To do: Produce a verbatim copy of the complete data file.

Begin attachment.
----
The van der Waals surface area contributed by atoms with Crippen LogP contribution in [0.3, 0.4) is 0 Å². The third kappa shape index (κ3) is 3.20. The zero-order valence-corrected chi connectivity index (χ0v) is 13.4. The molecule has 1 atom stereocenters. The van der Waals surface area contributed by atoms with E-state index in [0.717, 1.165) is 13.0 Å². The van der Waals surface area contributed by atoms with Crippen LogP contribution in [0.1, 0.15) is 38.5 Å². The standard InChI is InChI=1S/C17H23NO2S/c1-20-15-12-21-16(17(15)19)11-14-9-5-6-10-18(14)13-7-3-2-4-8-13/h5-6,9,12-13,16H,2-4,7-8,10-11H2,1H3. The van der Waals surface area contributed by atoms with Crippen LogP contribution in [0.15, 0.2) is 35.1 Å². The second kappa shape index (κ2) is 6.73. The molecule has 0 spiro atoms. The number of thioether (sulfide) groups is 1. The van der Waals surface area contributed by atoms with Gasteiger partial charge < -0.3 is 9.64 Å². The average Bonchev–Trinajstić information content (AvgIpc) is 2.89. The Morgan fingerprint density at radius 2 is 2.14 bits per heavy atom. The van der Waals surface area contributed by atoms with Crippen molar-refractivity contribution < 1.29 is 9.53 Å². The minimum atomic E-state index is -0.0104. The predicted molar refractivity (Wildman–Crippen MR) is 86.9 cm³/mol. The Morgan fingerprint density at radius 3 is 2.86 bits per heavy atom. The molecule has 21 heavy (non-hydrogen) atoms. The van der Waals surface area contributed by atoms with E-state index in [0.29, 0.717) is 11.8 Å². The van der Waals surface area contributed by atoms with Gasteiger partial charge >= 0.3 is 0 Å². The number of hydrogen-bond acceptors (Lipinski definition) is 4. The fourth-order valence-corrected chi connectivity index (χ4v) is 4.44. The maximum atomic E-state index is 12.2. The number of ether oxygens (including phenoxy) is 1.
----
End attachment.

The van der Waals surface area contributed by atoms with Crippen LogP contribution in [0.3, 0.4) is 0 Å². The third kappa shape index (κ3) is 3.20. The zero-order valence-corrected chi connectivity index (χ0v) is 13.4. The molecule has 1 atom stereocenters. The van der Waals surface area contributed by atoms with E-state index in [0.717, 1.165) is 13.0 Å². The van der Waals surface area contributed by atoms with Crippen LogP contribution in [0.1, 0.15) is 38.5 Å². The standard InChI is InChI=1S/C17H23NO2S/c1-20-15-12-21-16(17(15)19)11-14-9-5-6-10-18(14)13-7-3-2-4-8-13/h5-6,9,12-13,16H,2-4,7-8,10-11H2,1H3. The van der Waals surface area contributed by atoms with Crippen LogP contribution in [0.15, 0.2) is 35.1 Å². The second kappa shape index (κ2) is 6.73. The molecule has 0 spiro atoms. The number of thioether (sulfide) groups is 1. The van der Waals surface area contributed by atoms with Gasteiger partial charge < -0.3 is 9.64 Å². The average Bonchev–Trinajstić information content (AvgIpc) is 2.89. The Morgan fingerprint density at radius 2 is 2.14 bits per heavy atom. The van der Waals surface area contributed by atoms with Crippen molar-refractivity contribution < 1.29 is 9.53 Å². The minimum atomic E-state index is -0.0104. The predicted molar refractivity (Wildman–Crippen MR) is 86.9 cm³/mol. The Morgan fingerprint density at radius 3 is 2.86 bits per heavy atom. The molecule has 21 heavy (non-hydrogen) atoms. The van der Waals surface area contributed by atoms with E-state index in [0.29, 0.717) is 11.8 Å². The van der Waals surface area contributed by atoms with Gasteiger partial charge >= 0.3 is 0 Å². The number of hydrogen-bond acceptors (Lipinski definition) is 4. The fourth-order valence-corrected chi connectivity index (χ4v) is 4.44. The maximum atomic E-state index is 12.2. The number of ether oxygens (including phenoxy) is 1.